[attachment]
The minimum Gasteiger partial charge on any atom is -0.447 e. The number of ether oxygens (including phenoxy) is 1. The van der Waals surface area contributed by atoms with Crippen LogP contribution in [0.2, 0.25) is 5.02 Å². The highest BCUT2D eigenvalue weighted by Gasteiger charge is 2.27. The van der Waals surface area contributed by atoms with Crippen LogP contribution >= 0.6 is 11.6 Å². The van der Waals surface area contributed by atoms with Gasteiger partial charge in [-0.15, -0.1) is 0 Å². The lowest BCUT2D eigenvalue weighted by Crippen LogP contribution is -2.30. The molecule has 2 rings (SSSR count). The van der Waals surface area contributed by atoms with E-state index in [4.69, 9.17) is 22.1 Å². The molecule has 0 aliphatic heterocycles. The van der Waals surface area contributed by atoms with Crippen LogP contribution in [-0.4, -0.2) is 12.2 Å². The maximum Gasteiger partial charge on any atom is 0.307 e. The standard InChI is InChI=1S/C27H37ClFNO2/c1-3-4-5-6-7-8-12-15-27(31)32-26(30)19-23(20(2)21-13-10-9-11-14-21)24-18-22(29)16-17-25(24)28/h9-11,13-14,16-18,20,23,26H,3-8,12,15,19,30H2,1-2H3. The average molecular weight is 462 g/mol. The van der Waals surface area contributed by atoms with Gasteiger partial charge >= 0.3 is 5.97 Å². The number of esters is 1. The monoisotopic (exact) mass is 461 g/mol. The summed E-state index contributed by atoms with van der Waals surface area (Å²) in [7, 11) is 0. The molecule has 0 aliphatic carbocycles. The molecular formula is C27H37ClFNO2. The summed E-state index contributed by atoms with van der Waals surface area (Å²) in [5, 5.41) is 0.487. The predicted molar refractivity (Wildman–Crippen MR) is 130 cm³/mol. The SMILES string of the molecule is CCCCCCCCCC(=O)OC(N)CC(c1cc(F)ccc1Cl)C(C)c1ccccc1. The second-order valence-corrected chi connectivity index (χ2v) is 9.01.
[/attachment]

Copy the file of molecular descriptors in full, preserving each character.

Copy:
The minimum Gasteiger partial charge on any atom is -0.447 e. The number of ether oxygens (including phenoxy) is 1. The van der Waals surface area contributed by atoms with Crippen LogP contribution in [0.2, 0.25) is 5.02 Å². The highest BCUT2D eigenvalue weighted by Gasteiger charge is 2.27. The van der Waals surface area contributed by atoms with Crippen LogP contribution >= 0.6 is 11.6 Å². The van der Waals surface area contributed by atoms with Gasteiger partial charge in [-0.15, -0.1) is 0 Å². The lowest BCUT2D eigenvalue weighted by Crippen LogP contribution is -2.30. The molecule has 2 rings (SSSR count). The van der Waals surface area contributed by atoms with E-state index in [4.69, 9.17) is 22.1 Å². The molecule has 0 aliphatic heterocycles. The van der Waals surface area contributed by atoms with Crippen LogP contribution in [-0.4, -0.2) is 12.2 Å². The maximum Gasteiger partial charge on any atom is 0.307 e. The standard InChI is InChI=1S/C27H37ClFNO2/c1-3-4-5-6-7-8-12-15-27(31)32-26(30)19-23(20(2)21-13-10-9-11-14-21)24-18-22(29)16-17-25(24)28/h9-11,13-14,16-18,20,23,26H,3-8,12,15,19,30H2,1-2H3. The average molecular weight is 462 g/mol. The van der Waals surface area contributed by atoms with Gasteiger partial charge >= 0.3 is 5.97 Å². The number of esters is 1. The monoisotopic (exact) mass is 461 g/mol. The summed E-state index contributed by atoms with van der Waals surface area (Å²) in [7, 11) is 0. The molecule has 0 aliphatic carbocycles. The molecular formula is C27H37ClFNO2. The summed E-state index contributed by atoms with van der Waals surface area (Å²) in [5, 5.41) is 0.487. The predicted molar refractivity (Wildman–Crippen MR) is 130 cm³/mol. The SMILES string of the molecule is CCCCCCCCCC(=O)OC(N)CC(c1cc(F)ccc1Cl)C(C)c1ccccc1. The second-order valence-corrected chi connectivity index (χ2v) is 9.01.